Choices abound for Grand Haven election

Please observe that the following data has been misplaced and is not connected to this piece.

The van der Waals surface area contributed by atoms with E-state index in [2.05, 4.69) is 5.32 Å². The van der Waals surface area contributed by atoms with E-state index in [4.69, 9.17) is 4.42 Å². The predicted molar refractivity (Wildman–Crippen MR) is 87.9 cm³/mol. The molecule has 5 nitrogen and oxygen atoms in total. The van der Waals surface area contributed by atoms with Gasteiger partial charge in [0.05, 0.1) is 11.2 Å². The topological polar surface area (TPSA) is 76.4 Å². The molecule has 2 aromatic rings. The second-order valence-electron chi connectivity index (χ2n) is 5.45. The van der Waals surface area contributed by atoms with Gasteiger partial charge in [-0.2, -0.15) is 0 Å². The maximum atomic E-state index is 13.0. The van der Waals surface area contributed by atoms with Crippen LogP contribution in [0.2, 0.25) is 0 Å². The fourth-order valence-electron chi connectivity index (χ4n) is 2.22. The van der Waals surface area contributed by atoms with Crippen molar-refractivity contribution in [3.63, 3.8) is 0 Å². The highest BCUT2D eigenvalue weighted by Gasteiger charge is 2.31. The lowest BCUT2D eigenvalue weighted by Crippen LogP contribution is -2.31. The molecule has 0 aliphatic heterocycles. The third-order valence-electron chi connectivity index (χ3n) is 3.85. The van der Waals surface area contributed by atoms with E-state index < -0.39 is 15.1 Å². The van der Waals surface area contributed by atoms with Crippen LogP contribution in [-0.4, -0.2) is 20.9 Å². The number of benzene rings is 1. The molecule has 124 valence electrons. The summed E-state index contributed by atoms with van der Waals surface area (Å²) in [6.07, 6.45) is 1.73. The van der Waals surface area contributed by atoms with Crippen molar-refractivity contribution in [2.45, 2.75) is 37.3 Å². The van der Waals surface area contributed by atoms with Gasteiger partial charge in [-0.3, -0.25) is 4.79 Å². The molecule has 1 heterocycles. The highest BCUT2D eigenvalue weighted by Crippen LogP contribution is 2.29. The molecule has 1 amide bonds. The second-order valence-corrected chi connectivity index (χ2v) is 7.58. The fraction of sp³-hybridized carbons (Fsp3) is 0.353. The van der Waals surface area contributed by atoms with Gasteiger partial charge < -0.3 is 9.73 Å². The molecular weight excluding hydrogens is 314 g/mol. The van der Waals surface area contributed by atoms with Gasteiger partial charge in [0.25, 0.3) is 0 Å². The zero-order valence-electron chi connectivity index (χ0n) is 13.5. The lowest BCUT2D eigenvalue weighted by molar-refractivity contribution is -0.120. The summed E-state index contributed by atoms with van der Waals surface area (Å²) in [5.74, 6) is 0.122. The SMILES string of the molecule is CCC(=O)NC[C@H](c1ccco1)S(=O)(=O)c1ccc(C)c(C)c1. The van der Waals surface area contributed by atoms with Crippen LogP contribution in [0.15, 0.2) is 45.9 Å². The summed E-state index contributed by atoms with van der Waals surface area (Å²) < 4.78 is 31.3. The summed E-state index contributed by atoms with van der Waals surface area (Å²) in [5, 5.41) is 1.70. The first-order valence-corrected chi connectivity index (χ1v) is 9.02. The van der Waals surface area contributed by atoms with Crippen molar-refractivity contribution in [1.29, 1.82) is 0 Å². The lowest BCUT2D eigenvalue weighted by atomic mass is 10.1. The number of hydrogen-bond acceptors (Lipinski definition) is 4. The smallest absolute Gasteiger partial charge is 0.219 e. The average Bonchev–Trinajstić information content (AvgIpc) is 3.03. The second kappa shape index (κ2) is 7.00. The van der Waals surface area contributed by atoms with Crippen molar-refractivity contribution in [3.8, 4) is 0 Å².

Elections are often black and white, red and blue. But not on Tuesday. Grand Haven voters will pick from a wide open field of candidates for local office in this primary election, from leaders with decades of experience to newcomers to local government. The wealth of choices on the ballot is healthy for our local democracy, and your vote never carries more weight than in a local primary. Grand Haven is faced with a range of urgent and long-term issues: housing affordability, development, parking, infrastructure, local energy, beach safety, environmental cleanup and more. With no shortage of complex tasks at hand, the city is best served with a variety of perspectives to bring a healthy debate to public decision-making. Councilmen Josh Brugger and Bob Monetza are challenging Mayor Geri McCaleb for her seat, which she is hoping to retain for a fifth two-year term. Councilman Mike Fritz, who has served on the council since 2003, is running for re-election, as four challengers are hoping to claim the two available council seats currently occupied by Brugger and Fritz. Two newcomers are running for a seat on the Board of Light & Power’s five-member Board of Trustees. Having leaders who know the ins and outs of government has advantages. The mayor knows how to run a meeting smoothly. Incumbents are looking to keep the ball rolling in projects that have benefited from their long-term attention. On the other hand, the city benefits from having young and fresh perspectives. Ryan Cummins, who sits on the city’s Planning Commission, is looking to become the youngest City Council member at age 31. Candidates Jamie Cooper, 37, and Collin Beighley, 40, are both taking their first crack at city government. Unfortunately, turnout in small elections yields about 10-15 percent participation. The Grand Haven mayoral primary in 2017 captured just 1,431 votes. Your vote may seem inconsequential in a presidential election, but local primaries can come down to a handful of votes. A group of friends, family, coworkers or neighbors could make all the difference on Tuesday. City government determines how your neighborhood looks, your safety on the roads and at the beach, the quality of the water you drink and the air you breathe. Those concerns should be enough to get you to the polls. It’s never been easier to vote in Michigan. It’s never too late to register to vote, and you can do so at your polling station on Election Day. The Grand Haven Tribune has for the past two weeks featured surveys with each of the local candidates for office, as well as coverage of city government, to help you know your ballot options and the issues they will face. Voters have a lot of choices in this election. Make sure one of those choices is to be informed. Our Views reflects the majority opinion of the members of the Grand Haven Tribune editorial board: Matt DeYoung, Mark Brooky and Alexander Sinn. What do you think? Email us a letter to the editor to

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